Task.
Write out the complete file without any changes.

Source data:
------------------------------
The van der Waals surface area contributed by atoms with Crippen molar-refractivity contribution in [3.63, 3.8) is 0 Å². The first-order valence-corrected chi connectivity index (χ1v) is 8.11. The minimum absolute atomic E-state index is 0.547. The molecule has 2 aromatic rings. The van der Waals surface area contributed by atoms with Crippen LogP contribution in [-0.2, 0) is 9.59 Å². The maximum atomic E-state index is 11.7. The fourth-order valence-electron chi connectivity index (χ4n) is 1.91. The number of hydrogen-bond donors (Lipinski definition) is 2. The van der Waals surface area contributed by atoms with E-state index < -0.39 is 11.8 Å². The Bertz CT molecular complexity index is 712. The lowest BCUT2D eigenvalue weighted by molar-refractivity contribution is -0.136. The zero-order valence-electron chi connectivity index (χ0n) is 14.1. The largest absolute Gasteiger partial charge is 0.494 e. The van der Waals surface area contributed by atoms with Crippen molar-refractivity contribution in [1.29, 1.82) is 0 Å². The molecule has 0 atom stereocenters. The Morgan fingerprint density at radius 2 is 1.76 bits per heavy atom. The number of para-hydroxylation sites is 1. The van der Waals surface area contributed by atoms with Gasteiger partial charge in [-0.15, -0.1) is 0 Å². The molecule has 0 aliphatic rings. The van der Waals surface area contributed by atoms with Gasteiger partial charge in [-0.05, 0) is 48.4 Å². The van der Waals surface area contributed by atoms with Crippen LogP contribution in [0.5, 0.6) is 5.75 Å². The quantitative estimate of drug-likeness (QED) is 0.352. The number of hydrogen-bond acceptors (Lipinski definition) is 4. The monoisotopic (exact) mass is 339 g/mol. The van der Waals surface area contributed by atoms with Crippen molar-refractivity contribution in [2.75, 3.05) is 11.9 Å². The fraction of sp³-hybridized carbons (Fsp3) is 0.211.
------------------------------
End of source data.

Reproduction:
The van der Waals surface area contributed by atoms with Crippen molar-refractivity contribution in [3.63, 3.8) is 0 Å². The first-order valence-corrected chi connectivity index (χ1v) is 8.11. The minimum absolute atomic E-state index is 0.547. The molecule has 2 aromatic rings. The van der Waals surface area contributed by atoms with Crippen LogP contribution in [-0.2, 0) is 9.59 Å². The maximum atomic E-state index is 11.7. The fourth-order valence-electron chi connectivity index (χ4n) is 1.91. The number of hydrogen-bond donors (Lipinski definition) is 2. The van der Waals surface area contributed by atoms with E-state index < -0.39 is 11.8 Å². The Bertz CT molecular complexity index is 712. The lowest BCUT2D eigenvalue weighted by molar-refractivity contribution is -0.136. The zero-order valence-electron chi connectivity index (χ0n) is 14.1. The largest absolute Gasteiger partial charge is 0.494 e. The van der Waals surface area contributed by atoms with Crippen molar-refractivity contribution in [1.29, 1.82) is 0 Å². The molecule has 0 atom stereocenters. The Morgan fingerprint density at radius 2 is 1.76 bits per heavy atom. The number of para-hydroxylation sites is 1. The van der Waals surface area contributed by atoms with Gasteiger partial charge in [-0.15, -0.1) is 0 Å². The molecule has 0 aliphatic rings. The van der Waals surface area contributed by atoms with Gasteiger partial charge in [-0.05, 0) is 48.4 Å². The van der Waals surface area contributed by atoms with Crippen LogP contribution in [0.5, 0.6) is 5.75 Å². The quantitative estimate of drug-likeness (QED) is 0.352. The number of hydrogen-bond acceptors (Lipinski definition) is 4. The monoisotopic (exact) mass is 339 g/mol. The van der Waals surface area contributed by atoms with Crippen molar-refractivity contribution in [2.75, 3.05) is 11.9 Å². The fraction of sp³-hybridized carbons (Fsp3) is 0.211.